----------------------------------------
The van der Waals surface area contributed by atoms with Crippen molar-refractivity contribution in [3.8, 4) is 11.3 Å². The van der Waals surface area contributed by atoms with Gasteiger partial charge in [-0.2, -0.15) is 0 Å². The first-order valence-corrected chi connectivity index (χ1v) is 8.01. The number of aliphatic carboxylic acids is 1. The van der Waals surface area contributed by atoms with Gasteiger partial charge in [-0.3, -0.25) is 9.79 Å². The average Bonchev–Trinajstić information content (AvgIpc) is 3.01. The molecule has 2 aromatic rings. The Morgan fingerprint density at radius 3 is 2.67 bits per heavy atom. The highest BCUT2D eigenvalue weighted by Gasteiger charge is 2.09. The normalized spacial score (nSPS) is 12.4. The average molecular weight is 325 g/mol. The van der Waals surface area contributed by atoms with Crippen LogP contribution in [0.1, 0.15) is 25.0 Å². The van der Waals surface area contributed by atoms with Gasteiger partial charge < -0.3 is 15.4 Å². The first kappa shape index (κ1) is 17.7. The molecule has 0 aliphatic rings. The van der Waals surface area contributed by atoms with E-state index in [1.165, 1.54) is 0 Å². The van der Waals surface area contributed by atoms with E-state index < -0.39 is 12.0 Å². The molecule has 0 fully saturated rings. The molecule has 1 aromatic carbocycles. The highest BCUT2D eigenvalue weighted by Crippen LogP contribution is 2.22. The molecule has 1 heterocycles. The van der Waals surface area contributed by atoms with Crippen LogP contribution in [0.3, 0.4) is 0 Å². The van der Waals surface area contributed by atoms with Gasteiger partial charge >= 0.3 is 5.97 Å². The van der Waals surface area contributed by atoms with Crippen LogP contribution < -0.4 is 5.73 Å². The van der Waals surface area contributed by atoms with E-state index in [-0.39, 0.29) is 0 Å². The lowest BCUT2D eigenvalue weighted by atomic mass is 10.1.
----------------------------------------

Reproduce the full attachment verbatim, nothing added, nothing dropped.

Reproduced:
The van der Waals surface area contributed by atoms with Crippen molar-refractivity contribution in [3.8, 4) is 11.3 Å². The van der Waals surface area contributed by atoms with Gasteiger partial charge in [-0.2, -0.15) is 0 Å². The first-order valence-corrected chi connectivity index (χ1v) is 8.01. The number of aliphatic carboxylic acids is 1. The van der Waals surface area contributed by atoms with Gasteiger partial charge in [-0.3, -0.25) is 9.79 Å². The average Bonchev–Trinajstić information content (AvgIpc) is 3.01. The molecule has 2 aromatic rings. The Morgan fingerprint density at radius 3 is 2.67 bits per heavy atom. The highest BCUT2D eigenvalue weighted by Gasteiger charge is 2.09. The normalized spacial score (nSPS) is 12.4. The average molecular weight is 325 g/mol. The van der Waals surface area contributed by atoms with Crippen LogP contribution in [0.1, 0.15) is 25.0 Å². The van der Waals surface area contributed by atoms with Gasteiger partial charge < -0.3 is 15.4 Å². The first kappa shape index (κ1) is 17.7. The molecule has 0 aliphatic rings. The van der Waals surface area contributed by atoms with E-state index in [1.165, 1.54) is 0 Å². The van der Waals surface area contributed by atoms with E-state index < -0.39 is 12.0 Å². The molecule has 0 fully saturated rings. The molecule has 1 aromatic carbocycles. The highest BCUT2D eigenvalue weighted by Crippen LogP contribution is 2.22. The molecule has 1 heterocycles. The van der Waals surface area contributed by atoms with Crippen LogP contribution in [0.3, 0.4) is 0 Å². The van der Waals surface area contributed by atoms with Gasteiger partial charge >= 0.3 is 5.97 Å². The van der Waals surface area contributed by atoms with Crippen LogP contribution < -0.4 is 5.73 Å². The van der Waals surface area contributed by atoms with E-state index in [-0.39, 0.29) is 0 Å². The lowest BCUT2D eigenvalue weighted by atomic mass is 10.1.